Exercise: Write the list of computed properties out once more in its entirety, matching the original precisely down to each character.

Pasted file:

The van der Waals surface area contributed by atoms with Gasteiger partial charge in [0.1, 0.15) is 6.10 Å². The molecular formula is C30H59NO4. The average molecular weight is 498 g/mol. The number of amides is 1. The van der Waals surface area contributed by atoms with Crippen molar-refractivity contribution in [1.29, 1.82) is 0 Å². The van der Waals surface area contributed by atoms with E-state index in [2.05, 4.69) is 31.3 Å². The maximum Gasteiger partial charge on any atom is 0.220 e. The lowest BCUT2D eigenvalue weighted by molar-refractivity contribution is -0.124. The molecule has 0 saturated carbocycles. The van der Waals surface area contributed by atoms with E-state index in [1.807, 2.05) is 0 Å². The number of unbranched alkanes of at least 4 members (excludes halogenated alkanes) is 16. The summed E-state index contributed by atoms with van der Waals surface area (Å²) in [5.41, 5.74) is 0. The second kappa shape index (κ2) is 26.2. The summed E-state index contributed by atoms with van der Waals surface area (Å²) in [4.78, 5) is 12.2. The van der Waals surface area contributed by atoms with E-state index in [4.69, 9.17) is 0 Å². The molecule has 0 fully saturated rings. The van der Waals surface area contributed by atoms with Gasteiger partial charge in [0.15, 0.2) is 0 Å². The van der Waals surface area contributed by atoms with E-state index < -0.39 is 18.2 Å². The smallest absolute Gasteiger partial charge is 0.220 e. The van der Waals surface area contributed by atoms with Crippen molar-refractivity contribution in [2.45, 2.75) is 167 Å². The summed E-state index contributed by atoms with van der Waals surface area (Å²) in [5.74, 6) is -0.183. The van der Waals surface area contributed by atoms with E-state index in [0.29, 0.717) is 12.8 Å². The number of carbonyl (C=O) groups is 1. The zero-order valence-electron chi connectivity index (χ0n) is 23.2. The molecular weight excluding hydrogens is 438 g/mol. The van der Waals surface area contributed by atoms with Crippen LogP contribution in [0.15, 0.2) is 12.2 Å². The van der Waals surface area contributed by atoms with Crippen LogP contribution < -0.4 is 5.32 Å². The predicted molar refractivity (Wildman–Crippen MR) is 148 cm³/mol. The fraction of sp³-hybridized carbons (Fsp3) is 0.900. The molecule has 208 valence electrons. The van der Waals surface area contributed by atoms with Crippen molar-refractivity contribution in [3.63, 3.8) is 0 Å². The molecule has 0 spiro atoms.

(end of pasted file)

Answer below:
The van der Waals surface area contributed by atoms with Gasteiger partial charge in [0.1, 0.15) is 6.10 Å². The molecular formula is C30H59NO4. The average molecular weight is 498 g/mol. The number of amides is 1. The van der Waals surface area contributed by atoms with Crippen molar-refractivity contribution in [1.29, 1.82) is 0 Å². The van der Waals surface area contributed by atoms with E-state index in [2.05, 4.69) is 31.3 Å². The maximum Gasteiger partial charge on any atom is 0.220 e. The lowest BCUT2D eigenvalue weighted by molar-refractivity contribution is -0.124. The molecule has 0 saturated carbocycles. The van der Waals surface area contributed by atoms with E-state index in [1.807, 2.05) is 0 Å². The number of unbranched alkanes of at least 4 members (excludes halogenated alkanes) is 16. The summed E-state index contributed by atoms with van der Waals surface area (Å²) in [5.41, 5.74) is 0. The second kappa shape index (κ2) is 26.2. The summed E-state index contributed by atoms with van der Waals surface area (Å²) in [4.78, 5) is 12.2. The van der Waals surface area contributed by atoms with E-state index in [4.69, 9.17) is 0 Å². The molecule has 0 fully saturated rings. The van der Waals surface area contributed by atoms with Gasteiger partial charge in [0.15, 0.2) is 0 Å². The van der Waals surface area contributed by atoms with E-state index < -0.39 is 18.2 Å². The smallest absolute Gasteiger partial charge is 0.220 e. The van der Waals surface area contributed by atoms with Crippen molar-refractivity contribution in [2.45, 2.75) is 167 Å². The summed E-state index contributed by atoms with van der Waals surface area (Å²) in [5.74, 6) is -0.183. The van der Waals surface area contributed by atoms with E-state index in [0.29, 0.717) is 12.8 Å². The number of carbonyl (C=O) groups is 1. The zero-order valence-electron chi connectivity index (χ0n) is 23.2. The molecular weight excluding hydrogens is 438 g/mol. The van der Waals surface area contributed by atoms with Crippen LogP contribution in [0.15, 0.2) is 12.2 Å². The van der Waals surface area contributed by atoms with Crippen LogP contribution < -0.4 is 5.32 Å². The predicted molar refractivity (Wildman–Crippen MR) is 148 cm³/mol. The fraction of sp³-hybridized carbons (Fsp3) is 0.900. The molecule has 208 valence electrons. The van der Waals surface area contributed by atoms with Crippen molar-refractivity contribution in [3.63, 3.8) is 0 Å². The molecule has 0 spiro atoms.